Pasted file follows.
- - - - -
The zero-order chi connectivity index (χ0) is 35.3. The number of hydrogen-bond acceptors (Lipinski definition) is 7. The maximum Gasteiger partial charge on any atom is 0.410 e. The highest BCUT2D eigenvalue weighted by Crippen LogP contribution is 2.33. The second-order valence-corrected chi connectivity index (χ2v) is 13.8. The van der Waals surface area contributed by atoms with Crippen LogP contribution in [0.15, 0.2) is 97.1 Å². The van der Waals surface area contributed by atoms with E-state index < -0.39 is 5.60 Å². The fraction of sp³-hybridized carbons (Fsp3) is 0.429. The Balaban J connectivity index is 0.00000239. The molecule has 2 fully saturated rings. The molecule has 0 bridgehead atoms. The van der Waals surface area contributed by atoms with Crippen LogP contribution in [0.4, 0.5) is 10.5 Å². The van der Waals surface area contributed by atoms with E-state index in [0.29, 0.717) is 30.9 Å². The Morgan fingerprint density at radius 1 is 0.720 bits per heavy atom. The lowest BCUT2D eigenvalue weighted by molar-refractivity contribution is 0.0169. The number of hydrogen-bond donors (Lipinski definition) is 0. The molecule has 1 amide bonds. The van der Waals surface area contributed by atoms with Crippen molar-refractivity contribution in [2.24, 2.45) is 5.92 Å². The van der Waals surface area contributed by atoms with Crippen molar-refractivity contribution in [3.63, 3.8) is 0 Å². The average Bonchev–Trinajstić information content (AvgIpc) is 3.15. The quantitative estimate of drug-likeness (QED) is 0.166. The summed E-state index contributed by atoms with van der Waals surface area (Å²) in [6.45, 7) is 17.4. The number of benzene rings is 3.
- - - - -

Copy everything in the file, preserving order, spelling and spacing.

The zero-order chi connectivity index (χ0) is 35.3. The number of hydrogen-bond acceptors (Lipinski definition) is 7. The maximum Gasteiger partial charge on any atom is 0.410 e. The highest BCUT2D eigenvalue weighted by Crippen LogP contribution is 2.33. The second-order valence-corrected chi connectivity index (χ2v) is 13.8. The van der Waals surface area contributed by atoms with Crippen LogP contribution in [0.15, 0.2) is 97.1 Å². The van der Waals surface area contributed by atoms with E-state index < -0.39 is 5.60 Å². The fraction of sp³-hybridized carbons (Fsp3) is 0.429. The Balaban J connectivity index is 0.00000239. The molecule has 2 fully saturated rings. The molecule has 0 bridgehead atoms. The van der Waals surface area contributed by atoms with Crippen LogP contribution in [0.4, 0.5) is 10.5 Å². The van der Waals surface area contributed by atoms with E-state index in [0.29, 0.717) is 30.9 Å². The Morgan fingerprint density at radius 1 is 0.720 bits per heavy atom. The lowest BCUT2D eigenvalue weighted by molar-refractivity contribution is 0.0169. The number of hydrogen-bond donors (Lipinski definition) is 0. The molecule has 1 amide bonds. The van der Waals surface area contributed by atoms with Crippen molar-refractivity contribution in [2.24, 2.45) is 5.92 Å². The van der Waals surface area contributed by atoms with Crippen molar-refractivity contribution in [3.63, 3.8) is 0 Å². The average Bonchev–Trinajstić information content (AvgIpc) is 3.15. The quantitative estimate of drug-likeness (QED) is 0.166. The summed E-state index contributed by atoms with van der Waals surface area (Å²) in [6.45, 7) is 17.4. The number of benzene rings is 3.